You should not be surprised if you get to know a Bulgarian and very soon after they tell you: "I love the motherland but I hate the state" about their country. Most Bulgarians don't know that this phrase is not of Bulgarian origin. It was imported from Russia together with the perestoyka in the mid-1990s. It is a verse written by the Russian poet Evgeniy Evtushenko, which became popular in the country because of the bard Alexander Rosenbaum's rendition of it. Quite recently, it also appeared in Misha Friedman's work on Russian patriotism for the New York Times.
There is a current research which suggests that "the syllogism" is probably embraced by the majority of Bulgarian migrants living abroad "who blame the state for their own choice". However, this is a quite simplified explanation, as it is rather a part of the everyday discourse in Bulgaria and even more typical for the non-migrants and people who have never traveled outside of the country: they also hate the state but stay, because they really love the country ("I didn't run away" is the typical justification of the courage of non-emigration).
Of course, to "love the motherland" is a most typical educational cliché in Bulgaria. One just needs to type "The Love for the Motherland" [Любовта към родината] in Google and the first suggestions are: in the works of Vazov; in the poetry of... Botev, P.R. Slaveykov, Vaptsarov, Atanas Dalchev and Mladen Isaev. From kindergarten onwards children are learning the lyrics of the "Where is Bulgaria?" song, based on Vazov's poem and geographically "framing" the country - from the White Danube, to the Black Sea, from Stara Planina (i.e. the Balkan range), to the Vardar river and Ohrid Lake... well, the Vazov's poem is just a replica of the Czech "Kde domov můj? " and in general was in line with the 19th century Romantic nationalism of Central and South-Eastern Europe.
But how come people hate something which they are taught to love? Well, there are two lines of explanation: a patriotic and a liberal one. The patriotic version says: The Bulgarian spirit (i.e. language and identity) survived despite the Ottoman yoke (another metaphor established by Vazov). This model of explanation is similar to the current patriotism in Donbas, the Ukraine's breakaway region: we love the place where we were born but it is/was ruled by "others", so we now feel hating them is the right thing to. This line could be projected back onto the past in a paranoid manner, for example: Bulgarians hated the ruling Saxe-Coburg-Gotha dynasty for being foreigners i.e. "others"; they hated the ruling Communist elite afterwards for being imposed by the Soviet Union, i.e. "others". So to say, the patriotic explanation is a story of opposition towards the "ruling others".
The liberal explanation focuses rather on the transformational process from centralized, state-planned economy to an open, free market one. This transformation didn't happen the way it was expected (or actually the way it was imagined) in 1989 and, currently, there is an enormous popular frustration with the state of affairs in the country. For example, the European Value Survey, which was run just before the economic crisis (i.e. non-biased by the latter's negative trends) shows that by 2008 only 10% of the adult population in Bulgaria were satisfied by the developments democracy had brought. That is the lowest score in Europe, comparable only to those in Ukraine (at a moment of political crisis). A brief screening of the current public opinion surveys in Bulgaria shows a more than 20-year long trend of distrust in police, the armed forces, the judicial system, the central bank, mass media, political parties, the parliament, and non-governmental organizations. At the same time, a survey conducted by the Open Society Institute - Sofia in 2016 shows that about 2/3 of the adult population believe that organized crime exerts influence on the main political parties and half of the adult population considers corruption as the main factor for Bulgaria being the poorest member state of the EU. So to say, the liberal explanation points to the actual gap between the citizens and the state institutions.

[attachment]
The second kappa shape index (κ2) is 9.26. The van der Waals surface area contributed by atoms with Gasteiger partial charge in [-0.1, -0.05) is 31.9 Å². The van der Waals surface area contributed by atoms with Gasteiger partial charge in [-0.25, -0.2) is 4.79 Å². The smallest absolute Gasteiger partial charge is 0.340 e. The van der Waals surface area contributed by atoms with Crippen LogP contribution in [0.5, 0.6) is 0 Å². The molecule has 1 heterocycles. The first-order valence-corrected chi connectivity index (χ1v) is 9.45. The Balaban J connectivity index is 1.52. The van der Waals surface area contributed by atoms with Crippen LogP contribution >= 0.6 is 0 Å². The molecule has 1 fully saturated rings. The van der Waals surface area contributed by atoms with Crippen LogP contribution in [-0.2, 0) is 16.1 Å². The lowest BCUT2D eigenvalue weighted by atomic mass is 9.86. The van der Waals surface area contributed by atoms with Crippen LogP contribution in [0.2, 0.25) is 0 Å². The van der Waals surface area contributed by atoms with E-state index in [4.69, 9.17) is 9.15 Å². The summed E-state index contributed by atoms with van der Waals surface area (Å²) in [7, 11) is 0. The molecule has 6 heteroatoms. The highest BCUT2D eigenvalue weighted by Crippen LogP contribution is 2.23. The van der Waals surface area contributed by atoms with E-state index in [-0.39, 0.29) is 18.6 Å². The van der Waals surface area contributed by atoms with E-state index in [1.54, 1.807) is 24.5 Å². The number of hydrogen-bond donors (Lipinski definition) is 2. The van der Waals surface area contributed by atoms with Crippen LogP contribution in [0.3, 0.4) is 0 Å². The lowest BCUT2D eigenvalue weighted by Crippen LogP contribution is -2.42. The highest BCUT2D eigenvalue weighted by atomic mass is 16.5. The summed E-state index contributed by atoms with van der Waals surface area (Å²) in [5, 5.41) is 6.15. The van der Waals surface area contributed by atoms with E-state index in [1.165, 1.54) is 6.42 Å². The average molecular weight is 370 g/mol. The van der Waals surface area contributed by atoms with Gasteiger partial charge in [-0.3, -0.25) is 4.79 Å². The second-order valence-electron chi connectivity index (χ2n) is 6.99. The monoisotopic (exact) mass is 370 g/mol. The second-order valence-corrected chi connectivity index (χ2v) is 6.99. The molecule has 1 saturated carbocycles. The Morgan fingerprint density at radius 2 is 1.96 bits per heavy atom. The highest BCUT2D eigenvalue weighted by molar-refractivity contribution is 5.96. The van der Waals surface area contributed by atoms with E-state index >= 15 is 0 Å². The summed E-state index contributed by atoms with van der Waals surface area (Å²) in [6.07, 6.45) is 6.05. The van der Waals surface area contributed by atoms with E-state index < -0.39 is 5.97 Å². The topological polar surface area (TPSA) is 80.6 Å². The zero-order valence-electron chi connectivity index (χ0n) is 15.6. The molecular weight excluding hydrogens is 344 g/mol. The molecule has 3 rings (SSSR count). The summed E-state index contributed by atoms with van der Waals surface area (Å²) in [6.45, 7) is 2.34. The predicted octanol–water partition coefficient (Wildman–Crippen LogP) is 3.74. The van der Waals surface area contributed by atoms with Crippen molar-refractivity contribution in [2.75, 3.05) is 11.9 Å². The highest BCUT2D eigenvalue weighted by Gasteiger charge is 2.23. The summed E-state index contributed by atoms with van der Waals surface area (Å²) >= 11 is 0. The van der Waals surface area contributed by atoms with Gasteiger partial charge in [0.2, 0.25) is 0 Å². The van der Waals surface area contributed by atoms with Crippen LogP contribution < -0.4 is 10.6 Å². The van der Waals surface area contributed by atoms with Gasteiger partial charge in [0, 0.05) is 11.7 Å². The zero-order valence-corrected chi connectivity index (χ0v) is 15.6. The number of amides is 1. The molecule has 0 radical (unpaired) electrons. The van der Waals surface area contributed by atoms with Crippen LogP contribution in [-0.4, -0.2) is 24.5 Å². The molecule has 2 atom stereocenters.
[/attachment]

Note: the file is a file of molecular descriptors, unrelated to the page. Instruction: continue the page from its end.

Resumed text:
However, it doesn't matter which explanation we like more, since the shared attitude is de facto a mainstreamed anarchy, in which people disrespect the state and state institutions. This distrust in the current authorities has been reflected in the constant emergence of political parties based on an "anti-system" rhetoric, who constantly enter the National Assembly: from NDSV (2001), Ataka (2005), Order, Law, Justice (2009), Bulgaria Without Censorship (2014), to Volya (2017). Funnily enough, all of these openly "state hating" entities later become part of the system, i.e. are absorbed by the state institutionalism. There seems to always be a space for someone new. At the moment, such an "anti-system player-to-be" is showman Slavi Trifonov, who runs a public casting for "talented, qualified and moral Bulgarians" to challenge the status quo, presenting the candidates to the general public, although there is no established political party (yet).
Last, but not least, we must consider that the educational cliché, for example "I am Bulgarian, I love our green mountains", is sometimes very useful, especially when the government (i.e. the state) tries to sidestep both the national law and European regulations. The fresh example is the "Save Pirin" civic movement. The political Greens are rather marginalized in Bulgaria but the topic of saving the nature actually bridges the gaps between "the liberals" and "the patriots", between the leftist and the conservatives, because they all love the high blue mountains, the silk-like sky of the motherland.
* Alexy Pamporov is Associated Proffesor at the Bulgarian Academy of Sciences' Institute for the Study of Societies and Knowledge